The Gairdner Foundation was established in 1957 with the main goal of awarding annual prizes to individual researchers whose discoveries in biomedical and global health research have had major impact on progress in science and on human health.

James A. Gairdner (known as Big Jim to his grandchildren) was, indeed, a larger than life figure.

Described by his friends as a talented maverick and visionary, he was a colourful personality who lived large. He was, by turns, an athlete, a soldier, a stockbroker, a businessman, a philanthropist and a landscape painter.

While he had always had an interest in medicine, it was the onset of severe arthritis in his early 50s that led Gairdner to become involved with the newly created Canadian Arthritis and Rheumatism Society. In 1957 he donated $500,000 to establish the Gairdner Foundation to recognize major research contributions in the conquest of disease and human suffering.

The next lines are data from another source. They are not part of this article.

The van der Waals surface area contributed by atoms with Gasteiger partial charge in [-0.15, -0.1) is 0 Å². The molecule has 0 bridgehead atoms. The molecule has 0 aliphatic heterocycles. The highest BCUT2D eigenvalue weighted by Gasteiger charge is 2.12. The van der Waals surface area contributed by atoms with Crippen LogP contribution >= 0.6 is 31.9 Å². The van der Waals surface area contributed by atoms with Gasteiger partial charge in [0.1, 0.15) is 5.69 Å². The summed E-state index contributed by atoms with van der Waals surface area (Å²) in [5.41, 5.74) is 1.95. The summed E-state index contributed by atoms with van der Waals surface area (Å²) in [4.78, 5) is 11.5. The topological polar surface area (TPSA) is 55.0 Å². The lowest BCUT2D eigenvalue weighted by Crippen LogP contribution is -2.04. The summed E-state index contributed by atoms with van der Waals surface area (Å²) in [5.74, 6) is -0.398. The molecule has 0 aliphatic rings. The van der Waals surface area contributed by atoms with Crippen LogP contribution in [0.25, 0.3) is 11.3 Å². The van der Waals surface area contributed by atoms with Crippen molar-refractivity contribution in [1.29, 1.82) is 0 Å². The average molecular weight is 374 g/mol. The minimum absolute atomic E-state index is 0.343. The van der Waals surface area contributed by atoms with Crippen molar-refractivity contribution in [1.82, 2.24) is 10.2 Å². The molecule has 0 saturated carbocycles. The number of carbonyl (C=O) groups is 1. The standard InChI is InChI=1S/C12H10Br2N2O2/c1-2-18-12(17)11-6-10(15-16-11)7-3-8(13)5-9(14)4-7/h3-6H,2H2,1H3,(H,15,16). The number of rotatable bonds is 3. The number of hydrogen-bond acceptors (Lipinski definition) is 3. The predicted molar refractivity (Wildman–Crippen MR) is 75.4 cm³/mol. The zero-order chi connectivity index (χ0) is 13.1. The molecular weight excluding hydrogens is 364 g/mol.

Gairdner’s decision to create awards that recognize outstanding discoveries by the world’s top scientists was, and continues to be, an act of extraordinary vision. Much of his original instruction regarding the process of selection and awarding of the prizes remains in place today, contributing to the current stature of the Canada Gairdner Awards.

In 2008, to celebrate the 50th anniversary of the Gairdner Awards and to promote exceptional achievement in health research, the Government of Canada provided the Foundation with a $20-million endowment. This has helped the Foundation to enhance its awards and expand its outreach activities.

James A. Gairdner (Big Jim)